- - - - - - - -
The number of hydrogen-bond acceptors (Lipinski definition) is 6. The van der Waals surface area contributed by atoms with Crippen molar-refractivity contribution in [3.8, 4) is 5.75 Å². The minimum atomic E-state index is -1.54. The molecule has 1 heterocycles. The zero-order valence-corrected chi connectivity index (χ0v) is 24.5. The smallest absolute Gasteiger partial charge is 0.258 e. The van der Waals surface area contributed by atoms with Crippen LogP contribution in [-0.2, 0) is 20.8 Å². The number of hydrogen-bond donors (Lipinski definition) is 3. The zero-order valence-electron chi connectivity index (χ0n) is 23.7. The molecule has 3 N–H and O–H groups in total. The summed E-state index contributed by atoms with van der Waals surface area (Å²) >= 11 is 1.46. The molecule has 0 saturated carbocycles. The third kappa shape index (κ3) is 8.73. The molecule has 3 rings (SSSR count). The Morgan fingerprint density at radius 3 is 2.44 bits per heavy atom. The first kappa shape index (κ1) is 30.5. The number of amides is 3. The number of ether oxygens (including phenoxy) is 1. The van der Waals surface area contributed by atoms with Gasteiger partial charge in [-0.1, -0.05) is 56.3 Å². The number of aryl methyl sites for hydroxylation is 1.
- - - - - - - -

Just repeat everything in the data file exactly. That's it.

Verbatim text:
The number of hydrogen-bond acceptors (Lipinski definition) is 6. The van der Waals surface area contributed by atoms with Crippen molar-refractivity contribution in [3.8, 4) is 5.75 Å². The minimum atomic E-state index is -1.54. The molecule has 1 heterocycles. The zero-order valence-corrected chi connectivity index (χ0v) is 24.5. The smallest absolute Gasteiger partial charge is 0.258 e. The van der Waals surface area contributed by atoms with Crippen LogP contribution in [-0.2, 0) is 20.8 Å². The number of hydrogen-bond donors (Lipinski definition) is 3. The zero-order valence-electron chi connectivity index (χ0n) is 23.7. The molecule has 3 N–H and O–H groups in total. The summed E-state index contributed by atoms with van der Waals surface area (Å²) >= 11 is 1.46. The molecule has 0 saturated carbocycles. The third kappa shape index (κ3) is 8.73. The molecule has 3 rings (SSSR count). The Morgan fingerprint density at radius 3 is 2.44 bits per heavy atom. The first kappa shape index (κ1) is 30.5. The number of amides is 3. The number of ether oxygens (including phenoxy) is 1. The van der Waals surface area contributed by atoms with Gasteiger partial charge in [-0.1, -0.05) is 56.3 Å². The number of aryl methyl sites for hydroxylation is 1.